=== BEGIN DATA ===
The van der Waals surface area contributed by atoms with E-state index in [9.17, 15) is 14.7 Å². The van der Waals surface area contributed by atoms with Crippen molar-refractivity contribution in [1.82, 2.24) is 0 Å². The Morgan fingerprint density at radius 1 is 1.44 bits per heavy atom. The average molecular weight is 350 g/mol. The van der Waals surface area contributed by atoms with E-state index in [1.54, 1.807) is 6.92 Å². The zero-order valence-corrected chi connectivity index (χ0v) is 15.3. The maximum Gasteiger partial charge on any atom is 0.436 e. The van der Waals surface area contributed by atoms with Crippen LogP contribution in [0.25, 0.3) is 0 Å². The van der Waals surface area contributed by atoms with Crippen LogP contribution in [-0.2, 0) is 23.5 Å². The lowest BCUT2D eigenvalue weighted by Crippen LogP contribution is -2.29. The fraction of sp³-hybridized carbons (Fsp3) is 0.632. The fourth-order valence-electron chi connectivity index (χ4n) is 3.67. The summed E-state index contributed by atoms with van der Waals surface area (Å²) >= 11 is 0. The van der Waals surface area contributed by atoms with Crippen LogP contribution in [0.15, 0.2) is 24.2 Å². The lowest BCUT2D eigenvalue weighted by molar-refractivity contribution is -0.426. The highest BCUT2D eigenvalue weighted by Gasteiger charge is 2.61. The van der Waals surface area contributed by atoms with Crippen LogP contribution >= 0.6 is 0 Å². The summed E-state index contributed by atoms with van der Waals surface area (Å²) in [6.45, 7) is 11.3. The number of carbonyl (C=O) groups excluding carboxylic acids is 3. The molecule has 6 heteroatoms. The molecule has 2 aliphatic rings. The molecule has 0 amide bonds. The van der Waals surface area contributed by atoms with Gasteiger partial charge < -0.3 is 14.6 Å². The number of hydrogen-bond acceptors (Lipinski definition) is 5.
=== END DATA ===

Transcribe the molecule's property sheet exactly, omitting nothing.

The van der Waals surface area contributed by atoms with E-state index in [9.17, 15) is 14.7 Å². The van der Waals surface area contributed by atoms with Crippen molar-refractivity contribution in [1.82, 2.24) is 0 Å². The Morgan fingerprint density at radius 1 is 1.44 bits per heavy atom. The average molecular weight is 350 g/mol. The van der Waals surface area contributed by atoms with E-state index in [1.54, 1.807) is 6.92 Å². The zero-order valence-corrected chi connectivity index (χ0v) is 15.3. The maximum Gasteiger partial charge on any atom is 0.436 e. The van der Waals surface area contributed by atoms with Crippen LogP contribution in [0.25, 0.3) is 0 Å². The van der Waals surface area contributed by atoms with Crippen LogP contribution in [-0.2, 0) is 23.5 Å². The lowest BCUT2D eigenvalue weighted by Crippen LogP contribution is -2.29. The fraction of sp³-hybridized carbons (Fsp3) is 0.632. The fourth-order valence-electron chi connectivity index (χ4n) is 3.67. The summed E-state index contributed by atoms with van der Waals surface area (Å²) >= 11 is 0. The van der Waals surface area contributed by atoms with Crippen LogP contribution in [0.15, 0.2) is 24.2 Å². The lowest BCUT2D eigenvalue weighted by molar-refractivity contribution is -0.426. The highest BCUT2D eigenvalue weighted by Gasteiger charge is 2.61. The van der Waals surface area contributed by atoms with Crippen LogP contribution >= 0.6 is 0 Å². The summed E-state index contributed by atoms with van der Waals surface area (Å²) in [6.45, 7) is 11.3. The number of carbonyl (C=O) groups excluding carboxylic acids is 3. The molecule has 6 heteroatoms. The molecule has 2 aliphatic rings. The molecule has 0 amide bonds. The van der Waals surface area contributed by atoms with Gasteiger partial charge < -0.3 is 14.6 Å². The number of hydrogen-bond acceptors (Lipinski definition) is 5.